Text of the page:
Words by Christine Li
You may be familiar with the term ‘Commonwealth supported place (CSP)’. This is a spot in the university partially funded by students, and partially by the Commonwealth government. At the undergraduate level, anything that is not a CSP is a full-fee paying place.
Currently, universities set their own student contribution levels for each course as long as it falls within a range set by Commonwealth government (Nursing and Education degrees excepted). The rest is covered by Commonwealth grants, which are calculated based on students’ expected earnings following graduation, not the cost of providing the course.
You might also have heard of ‘fee deregulation’ and switching fully to a ‘demand driven system’—some of this is set out in the new Budget. While these two actions are often conveniently strung in the same sentence, they are not the same.
The Review of the Demand Driven Funding System is a government-commissioned review of the system. It is written by two independent education commentators, Dr David Kemp and Andrew Norton.
It’s important to note from the outset that the Kemp-Norton review does not recommend price deregulation, because this falls outside its terms of reference. However, its authors have flagged that price deregulation is a potential consideration if a demand driven system continues, in which case costs will explode as universities race to meet demand, or regardless, as expenses from regulation, technology and teaching methods increase year on year. Current costs also do not reflect the cross-subsidy most domestic students receive from international students (that is, because international student fees are so high, domestic students’ are essentially lower).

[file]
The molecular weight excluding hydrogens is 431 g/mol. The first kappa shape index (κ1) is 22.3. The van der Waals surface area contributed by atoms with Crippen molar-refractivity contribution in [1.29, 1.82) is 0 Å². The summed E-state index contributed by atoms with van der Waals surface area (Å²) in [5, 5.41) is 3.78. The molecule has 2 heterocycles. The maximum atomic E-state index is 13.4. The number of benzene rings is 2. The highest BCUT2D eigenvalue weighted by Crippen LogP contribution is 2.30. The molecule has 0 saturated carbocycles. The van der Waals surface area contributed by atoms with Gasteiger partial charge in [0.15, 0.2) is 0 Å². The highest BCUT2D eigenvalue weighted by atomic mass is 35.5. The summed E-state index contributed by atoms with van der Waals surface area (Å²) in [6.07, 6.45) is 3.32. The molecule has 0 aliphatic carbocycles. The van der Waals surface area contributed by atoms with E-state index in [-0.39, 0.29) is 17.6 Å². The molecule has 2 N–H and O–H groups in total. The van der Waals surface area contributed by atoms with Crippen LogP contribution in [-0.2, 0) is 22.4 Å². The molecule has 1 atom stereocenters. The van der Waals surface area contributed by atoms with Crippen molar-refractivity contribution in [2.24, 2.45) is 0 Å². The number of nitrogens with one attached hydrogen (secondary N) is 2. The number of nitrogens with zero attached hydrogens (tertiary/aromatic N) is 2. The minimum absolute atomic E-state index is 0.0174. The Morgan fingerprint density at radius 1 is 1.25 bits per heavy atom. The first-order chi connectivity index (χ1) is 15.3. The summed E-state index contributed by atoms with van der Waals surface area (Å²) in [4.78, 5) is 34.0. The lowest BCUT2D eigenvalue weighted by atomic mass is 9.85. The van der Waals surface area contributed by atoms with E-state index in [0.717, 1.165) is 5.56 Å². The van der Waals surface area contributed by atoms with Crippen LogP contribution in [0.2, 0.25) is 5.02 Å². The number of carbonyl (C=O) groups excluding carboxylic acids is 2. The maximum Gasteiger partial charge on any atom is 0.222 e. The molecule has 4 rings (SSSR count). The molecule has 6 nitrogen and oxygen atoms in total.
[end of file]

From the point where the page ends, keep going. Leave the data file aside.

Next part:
Why deregulate fees under a demand-driven system?
The demand-driven system got rid of the cap on CSPs, letting universities enrol as many students as they want, while maintaining government contributions to those tuition fees. So the argument for price deregulation is partly to pay for this expansion (it arguably would not be enough though).
Price deregulation would potentially also give universities greater control over their revenues, making them less dependent on Commonwealth funding. Dependence on funding tied to CSP grants while under a demand-driven system doesn’t necessarily allow universities to meet demand as the government did not increase funding when it uncapped places.
Would deregulated fees go up or down?
It’s hard to say at this point. Some who support fee deregulation say it will result in lower fees for students because universities will compete by price. This has happened at NMIT, where discounts are being offered. Some universities also offer online courses, where they can waive amenity fees. However if demand for places increase, universities might set higher fees in order to meet this demand with quality facilities.
Where to now?
Right now, the Group of Eight (of which the University of Melbourne is a member) is happy to see universities forgo public funding in some disciplines so they can have the freedom to set their own fees. So in any case, there is a high likelihood that students will see increases to fees sometime in the near future.